After watching the Doctor put himself through the emotional ringer last courtesy of a pissed-off planet-sized alien parasite, this week’s “Cold War” is a much more down-to-Earth story. Actually, it goes down to Earth and then keeps on going, eventually arriving inside a disabled 1980s Soviet nuclear submarine that’s come to rest on an undersea shelf some 700 meters below the surface. In typical Doctor Who fashion, the TARDIS materializes in the middle of the bridge and a shades-wearing Doctor pops out yelling, “Viva Las Vegas!”
Once again, the Doctor should have taken that last turn at Albuquerque, landing right in the midst of trouble with a capital T rather than Vegas with a capital V. The Russians are none too happy to have people inexplicably appearing on their boat, and before the Doctor can even try to talk his way out of getting fired out a torpedo tube, the TARDIS vanishes, leaving the time lord and his companion trapped inside a cramped submarine where a series of Bad Things are about to happen. (The Doctor later explains that he’d been “tinkering” with the TARDIS’ “Hostile Action Displacement System,” and he perhaps made it a little too prone to bugging out at the slightest hint of danger.
They don’t have long to worry about their ride, however, because the sub is carrying a critter they found frozen in the Arctic ice. The sailor tasked with standing guard over the block of ice — one that everyone assumes contains a mammoth, a claim that makes no sense at all given the size and shape of the ice — decides to thaw it out with a welding torch, just so he can have a look-see. That ends about as well as you’d expect.
Yes, the ice block was 100% mammoth free, but it did contain an Ice Warrior, one of the classic Who villains. Native to Mars, the Ice Warriors first appeared in the 1967 Second Doctor serial named, appropriately enough, “The Ice Warriors.” The show has a great little tip of the hat to that history, having the Doctor say that he and the reptilian creates go “way back.” As if having an Ice Warrior inside a nuclear submarine wasn’t bad enough, one of the Russians soon makes things worse by knocking the creature out with a cattle prod.
Unfortunately, this isn’t just your average, everyday Ice Warrior. He’s an infamous Ice Warrior leader, Grand Marshall Skaldak. As you’d expect, he’s not pleased when he wakes up, and the Doctor tells the crew that Skaldak would have forgot all about them if they’d just let him go, but by attacking him they’ve essentially declared war, and the Ice Warrior code is “Harm one of us, harm us all.” Worse, Skaldak has sent a distress signal out, which means his people could already be on their way, preparing to rain down hell.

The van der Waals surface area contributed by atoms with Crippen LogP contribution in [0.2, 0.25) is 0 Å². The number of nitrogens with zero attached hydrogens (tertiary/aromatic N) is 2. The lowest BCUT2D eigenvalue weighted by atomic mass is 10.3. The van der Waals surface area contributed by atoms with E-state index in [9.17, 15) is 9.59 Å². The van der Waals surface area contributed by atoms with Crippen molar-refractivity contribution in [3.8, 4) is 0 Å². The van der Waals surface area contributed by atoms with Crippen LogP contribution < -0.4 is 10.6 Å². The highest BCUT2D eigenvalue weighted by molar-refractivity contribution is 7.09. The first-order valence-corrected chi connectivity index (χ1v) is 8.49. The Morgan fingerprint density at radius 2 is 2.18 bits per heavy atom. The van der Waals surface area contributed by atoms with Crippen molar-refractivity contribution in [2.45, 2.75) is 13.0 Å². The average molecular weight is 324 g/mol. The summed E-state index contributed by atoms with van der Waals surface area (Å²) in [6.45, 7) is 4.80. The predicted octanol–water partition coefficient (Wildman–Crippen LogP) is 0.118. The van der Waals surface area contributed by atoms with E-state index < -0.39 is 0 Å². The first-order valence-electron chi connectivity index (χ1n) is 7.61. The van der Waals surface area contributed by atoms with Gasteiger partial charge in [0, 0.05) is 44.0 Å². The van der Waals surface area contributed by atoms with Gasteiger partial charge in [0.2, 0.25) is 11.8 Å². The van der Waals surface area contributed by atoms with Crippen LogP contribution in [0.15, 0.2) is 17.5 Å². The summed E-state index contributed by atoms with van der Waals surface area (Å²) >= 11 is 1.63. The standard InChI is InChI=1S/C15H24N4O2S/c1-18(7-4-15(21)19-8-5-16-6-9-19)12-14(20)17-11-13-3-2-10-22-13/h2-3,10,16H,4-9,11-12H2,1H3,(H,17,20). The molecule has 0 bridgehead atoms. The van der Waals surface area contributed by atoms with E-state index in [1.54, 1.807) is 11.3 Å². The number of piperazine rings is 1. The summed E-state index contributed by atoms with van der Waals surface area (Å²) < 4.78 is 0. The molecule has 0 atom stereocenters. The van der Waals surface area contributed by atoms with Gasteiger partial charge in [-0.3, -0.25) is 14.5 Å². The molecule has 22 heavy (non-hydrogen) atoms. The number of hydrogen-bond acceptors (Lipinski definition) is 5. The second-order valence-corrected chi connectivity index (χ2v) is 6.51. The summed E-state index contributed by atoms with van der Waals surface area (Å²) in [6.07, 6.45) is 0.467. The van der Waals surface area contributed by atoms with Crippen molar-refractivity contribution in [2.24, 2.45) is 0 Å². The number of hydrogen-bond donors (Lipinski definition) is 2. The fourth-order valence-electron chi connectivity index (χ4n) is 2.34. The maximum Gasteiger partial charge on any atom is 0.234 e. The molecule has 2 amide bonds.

In the meantime, Skaldak slips out of his battle armor, dissects a crewman or two to see how we work, and decides that he’s going to retaliate for his attack by launching nukes at Russia and/or the U.S., turning the Cold War into a scorching hot one and basically wiping out the human race in the ensuing spiral of mutually assured destruction. As with many a Doctor Who confrontation before, things come to a head with the Doctor attempting to reason his way out of the predicament, appealing to Skaldak’s mercy and saying that humanity should get a pass for zapping him because they’re a young race, so they deserve a little leeway. In the end, Skaldak’s people do show up after all, recovering their long-lost Grand Marshall and dragging the stranded sub up from the ocean floor to boot.
After a couple of episodes that have had a strong focus on the mystery of Clara’s nature, “Cold War” is very much a self-contained story, and it’s a fun one. In spite of the constant impending doom, there’s plenty of levity throughout the proceedings. Because after all, if you can’t laugh in the face of worldwide nuclear apocalypse, when can you? The Doctor and Clara have some nice back-and-forth banter about whether the time lord’s assurances that everything will be fine is outright bullshit, and David Warner has some good fun as a scientist with a taste for ‘80s pop music.
We also see Clara get the classic “explaining why history could change” scene after she points out that she is alive, which means the world obviously didn’t end in the 1980s. The Doctor gives her the whole “time is in flux” bit, which is Doctor Who’s go-to bit of technobabble when it comes to sidestepping the more convoluted aspects of time travel.
It’s also great to see the modern incarnation of the show resurrecting an old Who baddie we haven’t seen in a long time, and the episode deftly realizes the Ice Warrior with a mixture of a badass practical suit and a bit of CGI when Skaldak later takes off his helmet to face down the Doctor face to face.
There’s also one very brief but noteworthy moment. The Captain and the Doctor are arguing about which of them should go try to reason with Skaldak. The Doctor says it can’t be the Captain because he’s an enemy soldier who attacked the Ice Warrior, and “a soldier knows a soldier.” And the Doctor can’t, and doesn’t, argue with that. The Captain then turns that argument around on the Doctor, essentially suggesting that the time lord has a point, but that he can sense that same quality in the Doctor. It’s a nice reminder that, for all his silliness, the Doctor has done some dark things in his time, and it’s left scars for those who know how to recognize them.
All in all, “Cold War” was a nice standalone episode that blends together tension and humor, and a successful upgrade to one of the show’s classic alien species. It’ll be interesting to see if the Ice Warriors return again down the line. At the very least, it could give the writers an excuse not to trot out the Daleks or Cybermen yet again. (Actually, we’re getting more of both later this season, but a guy can dream…)